Roundup of web design & development in 2014

What’s particularly interesting is the difference in device usage from the last 12 months. Desktop usage is down from 78% to 64%, and mobile devices, such as smartphones and tablets, are both up:
Mobile usage: up from 17% to 30%
Tablet usage: up from 5% to 7%

WordPress still continues to be the world’s most popular content management system and we’ve seen its market share increase to over 60%, whilst Magento remains the top eCommerce platform, with a market share of 26%.
So in 2014, we saw the emergence of HTML5 video, flat design, parallax websites, responsive development, retina graphics, and working with content, rather than around it.
HTML5 video
We’re now able to embed video into websites without using services such as YouTube or Vimeo, which makes it easier and more convenient for our clients.
Flat design
Shadows and gradients are a thing of the past now that companies such as Apple and Windows have embraced flat design, leading towards a more clean cut and sophisticated look.
In April, we picked a few of our favourite parallax effect sites (this uses multiple layers which seem to be moving at different speeds to create a sensation of depth) and it seems that many other companies are utilising this within their sites.
Responsive development
Having a responsive website, so something that works across all devices and still looks good, is no longer just a pleasant feature, but a necessity in today’s fast paced and modern society. Visitors to your site on a smartphone are more likely to drop off if they can’t use it as well as on a larger device. It’s vital to be at the forefront of technology because it’s more than likely that your users will be.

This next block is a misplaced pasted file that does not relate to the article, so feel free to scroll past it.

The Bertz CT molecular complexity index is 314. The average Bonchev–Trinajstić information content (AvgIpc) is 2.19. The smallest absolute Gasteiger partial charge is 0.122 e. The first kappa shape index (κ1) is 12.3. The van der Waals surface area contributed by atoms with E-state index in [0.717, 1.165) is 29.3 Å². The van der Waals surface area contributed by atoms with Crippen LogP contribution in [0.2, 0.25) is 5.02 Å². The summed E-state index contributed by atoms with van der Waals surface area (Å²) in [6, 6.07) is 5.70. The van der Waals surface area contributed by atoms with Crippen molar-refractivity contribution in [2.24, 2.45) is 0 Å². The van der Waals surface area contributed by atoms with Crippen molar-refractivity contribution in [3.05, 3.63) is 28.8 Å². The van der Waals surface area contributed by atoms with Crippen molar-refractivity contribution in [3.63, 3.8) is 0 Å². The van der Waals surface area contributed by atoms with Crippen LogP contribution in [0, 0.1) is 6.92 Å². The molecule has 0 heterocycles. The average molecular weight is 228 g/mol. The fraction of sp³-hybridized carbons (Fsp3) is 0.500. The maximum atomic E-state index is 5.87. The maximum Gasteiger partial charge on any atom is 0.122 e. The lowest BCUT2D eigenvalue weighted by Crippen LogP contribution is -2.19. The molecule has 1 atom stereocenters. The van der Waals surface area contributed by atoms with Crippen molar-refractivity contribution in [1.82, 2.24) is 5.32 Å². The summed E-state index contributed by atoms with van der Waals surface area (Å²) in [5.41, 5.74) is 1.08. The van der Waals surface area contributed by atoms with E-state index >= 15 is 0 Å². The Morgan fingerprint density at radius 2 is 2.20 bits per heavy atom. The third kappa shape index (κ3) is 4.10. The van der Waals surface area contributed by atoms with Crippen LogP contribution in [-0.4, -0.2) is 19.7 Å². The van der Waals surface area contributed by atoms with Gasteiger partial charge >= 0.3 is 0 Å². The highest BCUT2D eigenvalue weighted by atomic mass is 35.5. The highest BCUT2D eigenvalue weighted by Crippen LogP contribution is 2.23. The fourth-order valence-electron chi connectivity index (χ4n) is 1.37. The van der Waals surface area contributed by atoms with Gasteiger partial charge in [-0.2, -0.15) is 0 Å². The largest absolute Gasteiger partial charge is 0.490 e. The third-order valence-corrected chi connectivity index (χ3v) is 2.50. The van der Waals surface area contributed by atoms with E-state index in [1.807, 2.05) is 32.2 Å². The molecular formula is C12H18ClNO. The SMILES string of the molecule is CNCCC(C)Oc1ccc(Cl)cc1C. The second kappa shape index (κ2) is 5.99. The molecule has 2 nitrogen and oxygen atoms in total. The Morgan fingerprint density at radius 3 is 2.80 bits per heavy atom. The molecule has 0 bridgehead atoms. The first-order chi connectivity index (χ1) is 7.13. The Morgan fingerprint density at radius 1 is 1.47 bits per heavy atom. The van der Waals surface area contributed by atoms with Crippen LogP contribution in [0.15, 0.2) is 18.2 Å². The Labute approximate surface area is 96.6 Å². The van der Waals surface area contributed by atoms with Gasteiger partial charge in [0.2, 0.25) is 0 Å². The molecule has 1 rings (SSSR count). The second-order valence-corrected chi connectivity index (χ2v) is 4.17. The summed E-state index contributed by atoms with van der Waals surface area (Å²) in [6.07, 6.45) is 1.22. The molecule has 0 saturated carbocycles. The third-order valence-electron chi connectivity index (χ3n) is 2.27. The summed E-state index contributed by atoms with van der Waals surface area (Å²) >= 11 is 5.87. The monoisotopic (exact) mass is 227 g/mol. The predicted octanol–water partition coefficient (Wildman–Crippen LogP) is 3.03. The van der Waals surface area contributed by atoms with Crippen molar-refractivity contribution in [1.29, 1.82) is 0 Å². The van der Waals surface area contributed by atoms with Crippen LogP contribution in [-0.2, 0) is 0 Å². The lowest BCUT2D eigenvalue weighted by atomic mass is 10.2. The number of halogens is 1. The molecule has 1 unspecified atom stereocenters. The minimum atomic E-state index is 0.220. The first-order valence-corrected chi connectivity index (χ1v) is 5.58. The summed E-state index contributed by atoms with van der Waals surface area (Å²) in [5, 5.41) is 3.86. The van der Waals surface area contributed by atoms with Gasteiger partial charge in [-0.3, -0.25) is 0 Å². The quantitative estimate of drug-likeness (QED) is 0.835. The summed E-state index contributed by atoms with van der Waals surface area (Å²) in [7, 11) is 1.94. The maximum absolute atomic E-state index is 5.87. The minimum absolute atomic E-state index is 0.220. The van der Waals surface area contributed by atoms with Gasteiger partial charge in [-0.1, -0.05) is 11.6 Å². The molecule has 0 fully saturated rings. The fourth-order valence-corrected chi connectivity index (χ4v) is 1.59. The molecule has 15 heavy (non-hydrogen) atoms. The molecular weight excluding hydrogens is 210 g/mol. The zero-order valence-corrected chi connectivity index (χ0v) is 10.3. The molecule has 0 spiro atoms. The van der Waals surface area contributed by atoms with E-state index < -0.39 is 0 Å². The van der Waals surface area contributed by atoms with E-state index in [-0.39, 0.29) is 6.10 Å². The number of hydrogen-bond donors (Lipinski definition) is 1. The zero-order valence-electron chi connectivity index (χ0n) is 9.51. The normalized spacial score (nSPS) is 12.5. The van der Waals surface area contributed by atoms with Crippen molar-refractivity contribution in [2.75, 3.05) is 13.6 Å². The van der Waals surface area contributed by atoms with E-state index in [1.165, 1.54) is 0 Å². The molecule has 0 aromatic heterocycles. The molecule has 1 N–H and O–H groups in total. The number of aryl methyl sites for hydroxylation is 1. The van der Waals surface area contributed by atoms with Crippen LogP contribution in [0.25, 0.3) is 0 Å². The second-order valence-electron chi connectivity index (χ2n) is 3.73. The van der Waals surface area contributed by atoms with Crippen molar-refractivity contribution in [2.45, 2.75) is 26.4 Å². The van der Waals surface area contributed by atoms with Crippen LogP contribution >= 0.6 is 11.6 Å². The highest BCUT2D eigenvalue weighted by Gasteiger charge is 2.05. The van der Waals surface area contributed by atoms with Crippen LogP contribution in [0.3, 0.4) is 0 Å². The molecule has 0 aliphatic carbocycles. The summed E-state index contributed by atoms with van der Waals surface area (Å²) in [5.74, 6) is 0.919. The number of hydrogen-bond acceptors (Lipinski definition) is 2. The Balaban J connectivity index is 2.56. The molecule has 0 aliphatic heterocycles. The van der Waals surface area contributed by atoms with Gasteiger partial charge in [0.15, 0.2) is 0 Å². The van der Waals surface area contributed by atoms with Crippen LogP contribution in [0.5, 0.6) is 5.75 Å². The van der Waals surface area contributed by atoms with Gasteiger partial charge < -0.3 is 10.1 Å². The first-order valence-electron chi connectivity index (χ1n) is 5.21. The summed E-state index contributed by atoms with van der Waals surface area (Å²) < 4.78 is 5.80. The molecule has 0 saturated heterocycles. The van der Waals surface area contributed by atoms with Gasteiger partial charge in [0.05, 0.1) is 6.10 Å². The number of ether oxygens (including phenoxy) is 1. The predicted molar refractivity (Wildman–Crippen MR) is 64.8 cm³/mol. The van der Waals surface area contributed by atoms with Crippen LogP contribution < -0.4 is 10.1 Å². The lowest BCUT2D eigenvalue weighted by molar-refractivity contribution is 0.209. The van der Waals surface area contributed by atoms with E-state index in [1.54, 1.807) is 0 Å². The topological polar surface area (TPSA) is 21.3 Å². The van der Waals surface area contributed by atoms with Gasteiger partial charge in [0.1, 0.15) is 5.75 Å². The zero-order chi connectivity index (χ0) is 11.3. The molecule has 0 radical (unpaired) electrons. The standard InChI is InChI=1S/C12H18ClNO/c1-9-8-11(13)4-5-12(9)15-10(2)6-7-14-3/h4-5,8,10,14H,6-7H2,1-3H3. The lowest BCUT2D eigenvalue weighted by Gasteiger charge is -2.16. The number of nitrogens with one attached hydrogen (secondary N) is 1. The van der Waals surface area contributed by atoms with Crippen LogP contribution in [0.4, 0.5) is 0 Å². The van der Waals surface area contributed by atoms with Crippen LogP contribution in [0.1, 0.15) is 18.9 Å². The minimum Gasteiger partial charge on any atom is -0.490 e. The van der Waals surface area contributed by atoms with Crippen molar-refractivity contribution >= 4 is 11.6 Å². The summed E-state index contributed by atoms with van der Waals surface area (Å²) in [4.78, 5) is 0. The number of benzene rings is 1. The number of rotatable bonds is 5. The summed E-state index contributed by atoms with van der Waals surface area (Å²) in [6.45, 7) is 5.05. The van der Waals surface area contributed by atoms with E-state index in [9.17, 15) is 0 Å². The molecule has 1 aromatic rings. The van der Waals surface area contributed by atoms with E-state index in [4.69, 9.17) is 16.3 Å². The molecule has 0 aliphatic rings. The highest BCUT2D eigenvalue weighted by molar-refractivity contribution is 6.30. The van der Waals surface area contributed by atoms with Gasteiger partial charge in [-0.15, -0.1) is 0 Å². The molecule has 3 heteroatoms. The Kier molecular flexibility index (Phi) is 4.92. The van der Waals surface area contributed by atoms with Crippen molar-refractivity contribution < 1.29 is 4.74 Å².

So what can we expect to see in 2015? Well, as we mentioned above, responsive is no longer just a fancy option, but a standard component of most websites, so we’ll see this prevailing in the coming years. They’ll also be a bigger emphasis on typography, and developments within progressive delivery.
Progressive delivery
The average webpage size is now well over 1MB, which means that it’s over 30 times larger than the computer on board Apollo 11. Mobiles are now delivering content intended for desktops, so it’s vital that the user only receives information that they really need on their mobile. For example, high resolution images or content only intended for desktop users.
If you’re interested in any of the above for your website, why not get in touch with a member of our web team today? We have the skills and knowledge to bring you up to date with the most modern technology.

Written by Alex Wright

Head of Search